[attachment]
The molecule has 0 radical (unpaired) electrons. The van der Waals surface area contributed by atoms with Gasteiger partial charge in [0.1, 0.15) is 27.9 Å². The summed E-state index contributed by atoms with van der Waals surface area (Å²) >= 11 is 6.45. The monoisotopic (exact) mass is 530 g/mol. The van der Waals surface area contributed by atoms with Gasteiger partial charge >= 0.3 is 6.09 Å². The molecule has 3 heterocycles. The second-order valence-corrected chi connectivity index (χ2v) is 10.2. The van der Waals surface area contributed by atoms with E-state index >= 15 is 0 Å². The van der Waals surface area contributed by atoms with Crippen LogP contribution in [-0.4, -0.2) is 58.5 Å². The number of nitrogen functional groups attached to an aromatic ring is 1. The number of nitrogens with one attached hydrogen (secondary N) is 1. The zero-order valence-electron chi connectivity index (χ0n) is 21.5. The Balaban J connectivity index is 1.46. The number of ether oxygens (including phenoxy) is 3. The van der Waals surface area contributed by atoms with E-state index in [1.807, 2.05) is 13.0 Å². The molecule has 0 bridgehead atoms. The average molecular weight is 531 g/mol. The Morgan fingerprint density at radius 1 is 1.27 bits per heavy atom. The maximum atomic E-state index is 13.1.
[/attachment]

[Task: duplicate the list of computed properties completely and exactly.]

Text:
The molecule has 0 radical (unpaired) electrons. The van der Waals surface area contributed by atoms with Gasteiger partial charge in [0.1, 0.15) is 27.9 Å². The summed E-state index contributed by atoms with van der Waals surface area (Å²) >= 11 is 6.45. The monoisotopic (exact) mass is 530 g/mol. The van der Waals surface area contributed by atoms with Gasteiger partial charge >= 0.3 is 6.09 Å². The molecule has 3 heterocycles. The second-order valence-corrected chi connectivity index (χ2v) is 10.2. The van der Waals surface area contributed by atoms with E-state index >= 15 is 0 Å². The van der Waals surface area contributed by atoms with Crippen LogP contribution in [-0.4, -0.2) is 58.5 Å². The number of nitrogen functional groups attached to an aromatic ring is 1. The number of nitrogens with one attached hydrogen (secondary N) is 1. The zero-order valence-electron chi connectivity index (χ0n) is 21.5. The Balaban J connectivity index is 1.46. The number of ether oxygens (including phenoxy) is 3. The van der Waals surface area contributed by atoms with E-state index in [1.807, 2.05) is 13.0 Å². The molecule has 0 bridgehead atoms. The average molecular weight is 531 g/mol. The Morgan fingerprint density at radius 1 is 1.27 bits per heavy atom. The maximum atomic E-state index is 13.1.